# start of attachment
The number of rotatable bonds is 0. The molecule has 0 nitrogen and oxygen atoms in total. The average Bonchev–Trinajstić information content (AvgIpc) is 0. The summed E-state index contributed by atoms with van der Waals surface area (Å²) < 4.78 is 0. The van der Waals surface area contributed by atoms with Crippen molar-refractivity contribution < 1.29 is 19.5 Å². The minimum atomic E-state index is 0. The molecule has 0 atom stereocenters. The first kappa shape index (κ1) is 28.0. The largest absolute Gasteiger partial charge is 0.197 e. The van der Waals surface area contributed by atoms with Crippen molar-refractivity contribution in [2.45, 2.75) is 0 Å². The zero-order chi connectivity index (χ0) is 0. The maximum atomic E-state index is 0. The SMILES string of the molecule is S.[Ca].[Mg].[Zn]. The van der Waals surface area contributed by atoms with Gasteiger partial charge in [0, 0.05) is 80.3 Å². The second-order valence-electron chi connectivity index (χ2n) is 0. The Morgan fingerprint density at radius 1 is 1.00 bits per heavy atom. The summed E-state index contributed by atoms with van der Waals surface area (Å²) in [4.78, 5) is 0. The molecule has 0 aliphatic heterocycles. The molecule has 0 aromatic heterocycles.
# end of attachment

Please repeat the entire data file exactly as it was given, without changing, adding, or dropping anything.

The number of rotatable bonds is 0. The molecule has 0 nitrogen and oxygen atoms in total. The average Bonchev–Trinajstić information content (AvgIpc) is 0. The summed E-state index contributed by atoms with van der Waals surface area (Å²) < 4.78 is 0. The van der Waals surface area contributed by atoms with Crippen molar-refractivity contribution < 1.29 is 19.5 Å². The minimum atomic E-state index is 0. The molecule has 0 atom stereocenters. The first kappa shape index (κ1) is 28.0. The largest absolute Gasteiger partial charge is 0.197 e. The van der Waals surface area contributed by atoms with Crippen molar-refractivity contribution in [2.45, 2.75) is 0 Å². The zero-order chi connectivity index (χ0) is 0. The maximum atomic E-state index is 0. The SMILES string of the molecule is S.[Ca].[Mg].[Zn]. The van der Waals surface area contributed by atoms with Gasteiger partial charge in [0, 0.05) is 80.3 Å². The second-order valence-electron chi connectivity index (χ2n) is 0. The Morgan fingerprint density at radius 1 is 1.00 bits per heavy atom. The summed E-state index contributed by atoms with van der Waals surface area (Å²) in [4.78, 5) is 0. The molecule has 0 aliphatic heterocycles. The molecule has 0 aromatic heterocycles.